Will advanced telescopes be able to discover extraterrestrial life on “Super Earth” exoplanets? In a new study, researchers from The Ohio State University are exploring how next-generation telescopes could revolutionize our understanding of distant exoplanets and their potential to harbor life.
Scientists focused on the capability of upcoming telescopes to detect biosignatures – chemical indicators like oxygen, carbon dioxide, methane, and water – in the atmospheres of 10 rocky exoplanets. These biosignatures, also found in Earth’s atmosphere, are critical in identifying potential signs of life.
Particularly intriguing are the study’s findings on Proxima Centauri b and GJ 887 b, two nearby exoplanets. The research suggests that these telescopes could effectively detect biosignatures on these planets, with Proxima Centauri b being a candidate for detecting carbon dioxide.
What makes this study compelling is its focus on “Super Earths” – planets larger than Earth but smaller than Neptune. These planets, while not identical to early Earth, might offer clues to extraterrestrial life.
Study lead author Huihao Zhang, a senior in astronomy at Ohio State, and his team also evaluated the potential of instruments like NASA’s James Webb Space Telescope (JWST) and other Extremely Large Telescopes (ELTs) for directly imaging exoplanets. This method involves blocking out the host star’s light to capture faint images of orbiting planets, a challenging but potentially revealing technique.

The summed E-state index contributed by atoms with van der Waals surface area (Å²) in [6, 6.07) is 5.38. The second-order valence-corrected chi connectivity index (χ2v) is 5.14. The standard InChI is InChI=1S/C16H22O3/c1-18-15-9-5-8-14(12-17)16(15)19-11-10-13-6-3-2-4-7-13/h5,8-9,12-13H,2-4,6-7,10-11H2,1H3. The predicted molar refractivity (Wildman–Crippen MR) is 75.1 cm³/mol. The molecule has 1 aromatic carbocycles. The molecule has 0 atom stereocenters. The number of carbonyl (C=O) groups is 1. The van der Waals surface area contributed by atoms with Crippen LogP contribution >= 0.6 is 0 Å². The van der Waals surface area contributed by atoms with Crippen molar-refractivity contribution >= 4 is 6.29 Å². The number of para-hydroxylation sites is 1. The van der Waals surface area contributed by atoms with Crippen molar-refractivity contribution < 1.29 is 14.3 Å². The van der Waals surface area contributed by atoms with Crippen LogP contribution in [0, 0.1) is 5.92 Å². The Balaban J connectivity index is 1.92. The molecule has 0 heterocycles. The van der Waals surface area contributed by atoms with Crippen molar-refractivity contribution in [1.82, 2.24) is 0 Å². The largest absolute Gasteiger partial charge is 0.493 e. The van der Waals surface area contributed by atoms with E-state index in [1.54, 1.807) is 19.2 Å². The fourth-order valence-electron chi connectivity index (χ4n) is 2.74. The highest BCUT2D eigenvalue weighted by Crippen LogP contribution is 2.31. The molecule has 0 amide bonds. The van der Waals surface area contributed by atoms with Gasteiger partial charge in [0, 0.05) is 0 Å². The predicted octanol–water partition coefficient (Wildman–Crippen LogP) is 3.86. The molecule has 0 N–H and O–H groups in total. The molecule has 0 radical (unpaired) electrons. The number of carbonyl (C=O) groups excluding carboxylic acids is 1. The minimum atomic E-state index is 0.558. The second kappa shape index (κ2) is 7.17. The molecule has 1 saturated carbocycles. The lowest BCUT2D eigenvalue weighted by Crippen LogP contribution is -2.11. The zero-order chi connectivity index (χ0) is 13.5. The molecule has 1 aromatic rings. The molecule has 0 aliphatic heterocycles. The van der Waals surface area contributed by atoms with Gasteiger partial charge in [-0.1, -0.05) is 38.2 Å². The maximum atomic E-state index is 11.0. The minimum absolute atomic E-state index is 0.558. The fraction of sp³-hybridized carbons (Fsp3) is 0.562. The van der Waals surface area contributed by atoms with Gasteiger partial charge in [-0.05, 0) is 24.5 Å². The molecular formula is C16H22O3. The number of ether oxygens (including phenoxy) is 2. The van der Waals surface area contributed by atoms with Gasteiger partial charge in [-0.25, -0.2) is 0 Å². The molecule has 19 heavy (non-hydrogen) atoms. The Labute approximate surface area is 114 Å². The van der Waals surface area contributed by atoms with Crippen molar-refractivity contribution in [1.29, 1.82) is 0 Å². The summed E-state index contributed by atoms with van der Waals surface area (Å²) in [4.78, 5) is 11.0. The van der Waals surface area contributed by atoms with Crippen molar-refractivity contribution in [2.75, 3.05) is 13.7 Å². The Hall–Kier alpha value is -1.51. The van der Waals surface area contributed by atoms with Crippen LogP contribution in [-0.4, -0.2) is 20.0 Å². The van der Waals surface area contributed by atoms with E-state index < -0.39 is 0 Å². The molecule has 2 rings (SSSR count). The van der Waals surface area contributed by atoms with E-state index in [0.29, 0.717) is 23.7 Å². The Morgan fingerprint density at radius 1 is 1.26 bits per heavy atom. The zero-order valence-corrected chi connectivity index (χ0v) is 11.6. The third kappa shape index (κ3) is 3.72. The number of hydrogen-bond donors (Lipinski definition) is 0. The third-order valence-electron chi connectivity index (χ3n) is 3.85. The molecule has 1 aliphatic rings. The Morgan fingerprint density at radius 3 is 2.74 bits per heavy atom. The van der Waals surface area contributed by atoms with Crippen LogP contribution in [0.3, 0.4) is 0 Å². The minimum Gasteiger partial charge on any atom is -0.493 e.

“Not every planet is suitable for direct imaging, but that’s why simulations give us a rough idea of what the ELTs would have delivered and the promises they’re meant to hold when they are built,” says Zhang in a media release.
Researchers tested how well these telescopes could differentiate between universal background noise and planetary noise – a measure known as the signal-to-noise ratio. Higher ratios mean easier detection and analysis of a planet’s wavelength. The results showed that the Mid-infrared ELT Imager and Spectrograph of the European ELT performed well in detecting methane, carbon dioxide, and water on three planets.
Furthermore, the study compared these ground-based observations with the capabilities of JWST.
“It’s hard to say whether space telescopes are better than ground-based telescopes, because they’re different,” notes Zhang. “They have different environments, different locations, and their observations have different influences.”
The findings suggest that while ELTs are effective for certain exoplanets, JWST’s techniques might be more suitable for others, like those in the TRAPPIST-1 system.
Study co-author Ji Wang, an assistant professor in astronomy at Ohio State, emphasized the importance of such simulations, especially for expensive missions.
“The importance of simulation, especially for missions that cost billions of dollars, cannot be stressed enough,” explains Wang. “Not only do people have to build the hardware, they also try really hard to simulate the performance and be prepared to achieve those glorious results.”
While the ELTs are not expected to be completed until later this decade, researchers are now focusing on simulating how well these instruments can study Earth’s atmosphere as a proxy for extraterrestrial studies.
“We want to see to what extent we can study our atmosphere to exquisite detail and how much information we can extract from it,” concludes Wang. “Because if we cannot answer habitability questions with Earth’s atmosphere, then there’s no way we can start to answer these questions around other planets.”
The study is published in The Astronomical Journal.